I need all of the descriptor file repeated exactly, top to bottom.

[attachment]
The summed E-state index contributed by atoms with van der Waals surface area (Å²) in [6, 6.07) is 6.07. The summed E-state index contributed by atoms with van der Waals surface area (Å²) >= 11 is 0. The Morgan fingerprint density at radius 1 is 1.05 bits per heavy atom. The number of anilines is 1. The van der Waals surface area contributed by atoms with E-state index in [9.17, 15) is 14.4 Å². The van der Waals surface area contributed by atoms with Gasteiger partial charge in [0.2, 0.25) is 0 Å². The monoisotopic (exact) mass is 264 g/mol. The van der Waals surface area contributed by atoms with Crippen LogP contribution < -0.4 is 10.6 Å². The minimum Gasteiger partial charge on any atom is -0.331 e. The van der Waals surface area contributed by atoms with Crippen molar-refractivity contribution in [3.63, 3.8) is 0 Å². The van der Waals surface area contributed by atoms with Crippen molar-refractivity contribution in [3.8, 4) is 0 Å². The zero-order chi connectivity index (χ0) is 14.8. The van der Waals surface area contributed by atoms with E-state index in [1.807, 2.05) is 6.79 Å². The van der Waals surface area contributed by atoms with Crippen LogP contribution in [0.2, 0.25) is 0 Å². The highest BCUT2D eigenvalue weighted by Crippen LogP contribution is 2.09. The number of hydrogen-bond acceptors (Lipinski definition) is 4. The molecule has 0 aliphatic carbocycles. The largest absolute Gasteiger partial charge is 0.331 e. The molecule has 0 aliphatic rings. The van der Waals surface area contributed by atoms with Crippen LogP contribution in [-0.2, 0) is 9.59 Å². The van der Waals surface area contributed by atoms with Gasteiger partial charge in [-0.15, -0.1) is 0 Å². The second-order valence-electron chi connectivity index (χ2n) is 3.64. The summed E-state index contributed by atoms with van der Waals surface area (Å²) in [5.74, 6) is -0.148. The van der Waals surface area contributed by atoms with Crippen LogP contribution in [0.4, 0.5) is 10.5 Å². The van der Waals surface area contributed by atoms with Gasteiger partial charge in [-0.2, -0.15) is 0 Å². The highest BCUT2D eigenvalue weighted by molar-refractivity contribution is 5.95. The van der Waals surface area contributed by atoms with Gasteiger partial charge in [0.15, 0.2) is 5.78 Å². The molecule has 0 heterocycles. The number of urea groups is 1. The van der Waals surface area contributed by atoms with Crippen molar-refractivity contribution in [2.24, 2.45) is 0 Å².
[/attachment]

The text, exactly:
The summed E-state index contributed by atoms with van der Waals surface area (Å²) in [6, 6.07) is 6.07. The summed E-state index contributed by atoms with van der Waals surface area (Å²) >= 11 is 0. The Morgan fingerprint density at radius 1 is 1.05 bits per heavy atom. The number of anilines is 1. The van der Waals surface area contributed by atoms with E-state index in [9.17, 15) is 14.4 Å². The van der Waals surface area contributed by atoms with Gasteiger partial charge in [0.2, 0.25) is 0 Å². The monoisotopic (exact) mass is 264 g/mol. The van der Waals surface area contributed by atoms with Crippen LogP contribution < -0.4 is 10.6 Å². The minimum Gasteiger partial charge on any atom is -0.331 e. The van der Waals surface area contributed by atoms with Crippen molar-refractivity contribution in [3.63, 3.8) is 0 Å². The van der Waals surface area contributed by atoms with Crippen molar-refractivity contribution in [3.8, 4) is 0 Å². The zero-order chi connectivity index (χ0) is 14.8. The van der Waals surface area contributed by atoms with E-state index in [1.807, 2.05) is 6.79 Å². The van der Waals surface area contributed by atoms with Crippen LogP contribution in [0.2, 0.25) is 0 Å². The highest BCUT2D eigenvalue weighted by Crippen LogP contribution is 2.09. The number of hydrogen-bond acceptors (Lipinski definition) is 4. The molecule has 0 aliphatic carbocycles. The largest absolute Gasteiger partial charge is 0.331 e. The molecule has 0 aliphatic rings. The van der Waals surface area contributed by atoms with Crippen LogP contribution in [-0.2, 0) is 9.59 Å². The van der Waals surface area contributed by atoms with Gasteiger partial charge in [-0.15, -0.1) is 0 Å². The second-order valence-electron chi connectivity index (χ2n) is 3.64. The summed E-state index contributed by atoms with van der Waals surface area (Å²) in [5.74, 6) is -0.148. The van der Waals surface area contributed by atoms with Crippen LogP contribution in [0.4, 0.5) is 10.5 Å². The van der Waals surface area contributed by atoms with Gasteiger partial charge in [-0.2, -0.15) is 0 Å². The highest BCUT2D eigenvalue weighted by molar-refractivity contribution is 5.95. The van der Waals surface area contributed by atoms with Gasteiger partial charge in [0.15, 0.2) is 5.78 Å². The molecule has 0 heterocycles. The number of urea groups is 1. The van der Waals surface area contributed by atoms with Crippen molar-refractivity contribution in [2.24, 2.45) is 0 Å².